Dear Cleo 17 02 15

Dearest Cleo

Here is the start of project 2, things are moving on quite quickly with the course, there is much to do before I leave for Florence in a months’ time.

Drawing 2 Investigating drawing

PART 1 Exploring Composition

Project 2 Using space

Elizabeth Blackadder is not an artist I would study by choice, I am not a fan of botanical art and although I know how hard it is to draw a believable cat, Freya just looked at me disdainfully, she is telepathic that cat I am sure, Blackadder’s cats don’t move me either. Backgrounds and space? everything seemed to be on a white background. I could notice that she had a tenancy to break the subject on the left hand edge of the picture frame and that there is almost always a margin at the right hand edge, presumably to keep the eye from drifting off the edge of the canvas.

I have never been quite sure which is the left or the right of a picture, but to avoid any confusion as we go on, I am using the terms from the beholder’s, or my point of view, where the right hand edge of the picture is on the right of my field of vision as I look at the painting or the side of the picture where I would pick up the knife if the picture was, in fact, a table mat.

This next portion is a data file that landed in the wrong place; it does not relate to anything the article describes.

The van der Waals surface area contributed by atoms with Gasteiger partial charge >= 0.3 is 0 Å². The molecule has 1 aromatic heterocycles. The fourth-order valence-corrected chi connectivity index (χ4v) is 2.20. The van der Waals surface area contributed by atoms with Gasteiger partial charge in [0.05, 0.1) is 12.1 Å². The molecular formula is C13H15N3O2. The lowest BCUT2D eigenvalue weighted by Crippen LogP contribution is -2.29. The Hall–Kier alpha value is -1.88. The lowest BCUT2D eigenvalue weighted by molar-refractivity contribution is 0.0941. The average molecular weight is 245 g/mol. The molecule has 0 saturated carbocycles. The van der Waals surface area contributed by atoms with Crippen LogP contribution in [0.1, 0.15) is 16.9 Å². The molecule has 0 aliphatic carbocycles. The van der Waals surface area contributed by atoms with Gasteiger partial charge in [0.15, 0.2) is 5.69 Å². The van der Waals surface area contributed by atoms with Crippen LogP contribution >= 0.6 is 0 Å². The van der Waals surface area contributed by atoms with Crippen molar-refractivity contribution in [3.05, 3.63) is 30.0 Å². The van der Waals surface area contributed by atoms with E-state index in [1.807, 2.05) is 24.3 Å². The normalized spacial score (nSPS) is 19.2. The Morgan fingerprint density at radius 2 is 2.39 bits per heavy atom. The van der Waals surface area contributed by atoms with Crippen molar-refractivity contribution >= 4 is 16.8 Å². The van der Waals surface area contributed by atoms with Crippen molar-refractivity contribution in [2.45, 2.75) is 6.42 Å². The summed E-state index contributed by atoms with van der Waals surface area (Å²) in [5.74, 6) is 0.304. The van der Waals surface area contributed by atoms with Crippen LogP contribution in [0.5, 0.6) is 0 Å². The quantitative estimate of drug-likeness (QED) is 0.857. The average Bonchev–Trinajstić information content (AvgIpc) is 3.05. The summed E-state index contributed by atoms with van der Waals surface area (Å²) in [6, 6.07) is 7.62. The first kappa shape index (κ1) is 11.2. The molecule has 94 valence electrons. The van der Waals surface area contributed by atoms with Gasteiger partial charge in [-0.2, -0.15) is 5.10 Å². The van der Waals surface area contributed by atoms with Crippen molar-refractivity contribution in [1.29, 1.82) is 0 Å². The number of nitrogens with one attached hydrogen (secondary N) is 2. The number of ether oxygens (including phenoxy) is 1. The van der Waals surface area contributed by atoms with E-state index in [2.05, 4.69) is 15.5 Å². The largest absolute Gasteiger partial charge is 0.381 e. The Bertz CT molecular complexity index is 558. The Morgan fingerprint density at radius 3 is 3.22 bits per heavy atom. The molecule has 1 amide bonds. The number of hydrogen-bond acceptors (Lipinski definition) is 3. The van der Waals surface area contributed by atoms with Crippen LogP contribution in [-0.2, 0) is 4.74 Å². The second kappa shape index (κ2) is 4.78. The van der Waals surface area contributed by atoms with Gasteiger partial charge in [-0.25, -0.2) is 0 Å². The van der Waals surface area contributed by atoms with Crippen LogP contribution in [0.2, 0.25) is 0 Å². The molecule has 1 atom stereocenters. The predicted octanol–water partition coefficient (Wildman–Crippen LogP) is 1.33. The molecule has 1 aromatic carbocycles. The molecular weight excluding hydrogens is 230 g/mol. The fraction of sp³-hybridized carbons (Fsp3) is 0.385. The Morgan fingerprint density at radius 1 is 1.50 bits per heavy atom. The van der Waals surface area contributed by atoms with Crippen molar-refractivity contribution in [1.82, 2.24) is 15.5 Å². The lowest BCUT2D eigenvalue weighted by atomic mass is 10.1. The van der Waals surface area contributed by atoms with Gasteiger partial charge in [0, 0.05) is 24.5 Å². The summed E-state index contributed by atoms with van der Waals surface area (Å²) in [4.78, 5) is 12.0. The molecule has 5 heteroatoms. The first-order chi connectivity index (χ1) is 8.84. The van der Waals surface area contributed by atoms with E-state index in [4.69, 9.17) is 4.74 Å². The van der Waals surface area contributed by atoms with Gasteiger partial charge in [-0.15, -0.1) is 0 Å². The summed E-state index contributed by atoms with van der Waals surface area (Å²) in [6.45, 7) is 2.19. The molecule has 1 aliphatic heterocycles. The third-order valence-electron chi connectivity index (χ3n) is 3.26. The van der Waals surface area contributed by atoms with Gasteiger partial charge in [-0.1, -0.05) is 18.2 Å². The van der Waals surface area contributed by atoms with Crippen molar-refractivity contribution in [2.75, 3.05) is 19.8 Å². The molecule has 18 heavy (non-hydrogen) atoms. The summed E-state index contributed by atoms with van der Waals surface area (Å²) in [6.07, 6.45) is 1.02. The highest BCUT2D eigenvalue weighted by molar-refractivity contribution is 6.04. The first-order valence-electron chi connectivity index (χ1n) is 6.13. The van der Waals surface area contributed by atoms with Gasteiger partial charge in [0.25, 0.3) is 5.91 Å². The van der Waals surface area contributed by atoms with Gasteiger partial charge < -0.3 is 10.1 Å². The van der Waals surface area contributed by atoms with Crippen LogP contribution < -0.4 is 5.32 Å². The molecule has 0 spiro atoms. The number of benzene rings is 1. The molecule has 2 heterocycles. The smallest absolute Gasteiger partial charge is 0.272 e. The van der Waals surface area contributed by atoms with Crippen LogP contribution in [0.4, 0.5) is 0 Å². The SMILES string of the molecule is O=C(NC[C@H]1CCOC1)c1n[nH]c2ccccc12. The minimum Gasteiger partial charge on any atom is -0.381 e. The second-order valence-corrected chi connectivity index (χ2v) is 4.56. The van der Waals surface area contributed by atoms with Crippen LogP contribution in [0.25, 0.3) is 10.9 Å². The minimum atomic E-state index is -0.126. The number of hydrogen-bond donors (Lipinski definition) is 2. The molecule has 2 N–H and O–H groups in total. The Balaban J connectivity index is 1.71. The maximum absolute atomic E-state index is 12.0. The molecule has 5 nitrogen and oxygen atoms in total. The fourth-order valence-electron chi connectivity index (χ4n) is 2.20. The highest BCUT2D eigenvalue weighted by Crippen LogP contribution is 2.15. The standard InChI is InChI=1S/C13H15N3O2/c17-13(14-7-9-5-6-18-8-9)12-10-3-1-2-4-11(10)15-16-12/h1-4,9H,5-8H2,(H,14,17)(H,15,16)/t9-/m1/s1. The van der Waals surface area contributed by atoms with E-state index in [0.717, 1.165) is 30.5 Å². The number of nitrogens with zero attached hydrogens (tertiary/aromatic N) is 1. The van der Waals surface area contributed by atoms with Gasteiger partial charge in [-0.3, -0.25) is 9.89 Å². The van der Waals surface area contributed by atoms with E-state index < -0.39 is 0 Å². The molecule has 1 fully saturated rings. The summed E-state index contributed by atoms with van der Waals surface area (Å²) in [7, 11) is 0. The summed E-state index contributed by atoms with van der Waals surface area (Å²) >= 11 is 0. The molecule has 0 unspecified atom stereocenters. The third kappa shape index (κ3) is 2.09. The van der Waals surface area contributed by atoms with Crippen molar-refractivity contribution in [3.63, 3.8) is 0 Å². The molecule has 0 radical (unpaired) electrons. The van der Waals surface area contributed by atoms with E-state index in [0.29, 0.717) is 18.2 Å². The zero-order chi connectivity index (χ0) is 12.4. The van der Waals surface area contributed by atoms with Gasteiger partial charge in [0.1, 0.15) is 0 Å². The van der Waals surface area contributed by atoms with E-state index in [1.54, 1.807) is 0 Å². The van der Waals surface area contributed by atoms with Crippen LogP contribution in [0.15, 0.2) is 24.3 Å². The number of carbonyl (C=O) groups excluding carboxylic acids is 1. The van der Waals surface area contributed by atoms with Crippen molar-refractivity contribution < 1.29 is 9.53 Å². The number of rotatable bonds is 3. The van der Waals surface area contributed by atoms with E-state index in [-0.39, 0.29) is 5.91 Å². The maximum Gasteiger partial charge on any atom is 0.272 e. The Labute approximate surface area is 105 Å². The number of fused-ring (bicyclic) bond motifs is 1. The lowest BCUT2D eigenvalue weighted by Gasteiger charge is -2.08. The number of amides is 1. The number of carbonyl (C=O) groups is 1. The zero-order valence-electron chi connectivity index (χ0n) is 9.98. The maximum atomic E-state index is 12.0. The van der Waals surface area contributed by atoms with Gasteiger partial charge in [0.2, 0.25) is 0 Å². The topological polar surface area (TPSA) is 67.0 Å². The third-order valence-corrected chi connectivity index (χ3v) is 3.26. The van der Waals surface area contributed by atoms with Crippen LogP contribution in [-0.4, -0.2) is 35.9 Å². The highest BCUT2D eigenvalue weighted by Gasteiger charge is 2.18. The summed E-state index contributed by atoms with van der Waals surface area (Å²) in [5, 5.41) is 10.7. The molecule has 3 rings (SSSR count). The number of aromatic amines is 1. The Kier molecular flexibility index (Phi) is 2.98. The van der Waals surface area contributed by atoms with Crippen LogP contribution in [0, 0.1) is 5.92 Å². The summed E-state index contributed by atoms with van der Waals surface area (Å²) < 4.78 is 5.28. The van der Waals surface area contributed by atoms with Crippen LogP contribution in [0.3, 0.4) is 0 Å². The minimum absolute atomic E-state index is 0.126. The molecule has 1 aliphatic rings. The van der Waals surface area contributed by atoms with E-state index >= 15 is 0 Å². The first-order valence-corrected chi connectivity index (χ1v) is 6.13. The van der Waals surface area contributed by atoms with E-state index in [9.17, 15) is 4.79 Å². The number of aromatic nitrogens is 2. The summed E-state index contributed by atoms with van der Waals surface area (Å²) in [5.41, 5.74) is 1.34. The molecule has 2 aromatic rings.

I’m glad we have cleared that one up, there are only one other to go. Researching paintings and drawings on the internet is a soulless business, apart from the fact that no one it seems can spare the time to put the medium or even the size of the works on their pin interest boards, gives one cause to flounder at the first hurdle, but the images themselves seem devoid of the hand or the eye of the artist, these pitfalls are particularly relevant with contemporary artists. It isn’t so bad when looking at graphite, charcoal or ink works because you can guess the real size from the width of the marks, but with paintings it is a minefield. How often have you been overwhelmed by the size of a Pollock, Veronese, Monet or Rothko that fitted very neatly into the book or screen you viewed? or astounded by the fact that Van Eyck self portrait in real life is smaller than your ipad screen? More astonishing than this is that the preliminary judging for the Royal Academy Summer Show is done virtually, works twice removed, once by photography and once by virtual reality. Me, I wouldn’t even buy pyjamas off the internet, I don’t buy pyjamas anyway, I am talking metaphorically here, but if I did buy pyjamas I would need to count the threads and feel the touch of the material between my fingers. It is with the greatest of apologies that I will continue to pass judgement and opinion on the practice and work of Elizabeth Blackadder without ever having seen her original work.

I chose three paintings to discuss, The Bullfighter, Chinese still life with Arum lilies and Still life with Iris’ and I will consider each in turn. Starting with The Bullfighter.

The painting is 825 x 550 mm while it is not a still life it does seem to be a careful consideration of space. My eye enters the picture at the bullfighter’s hand, the dominant bullfighter breaks the left edge of the picture frame with his elbow my eye flows across the darker tones at the top of the picture, down the pink and blue right margin then investigates the impressionistically rendered arena visible through the door opening before returning to the bullfighter.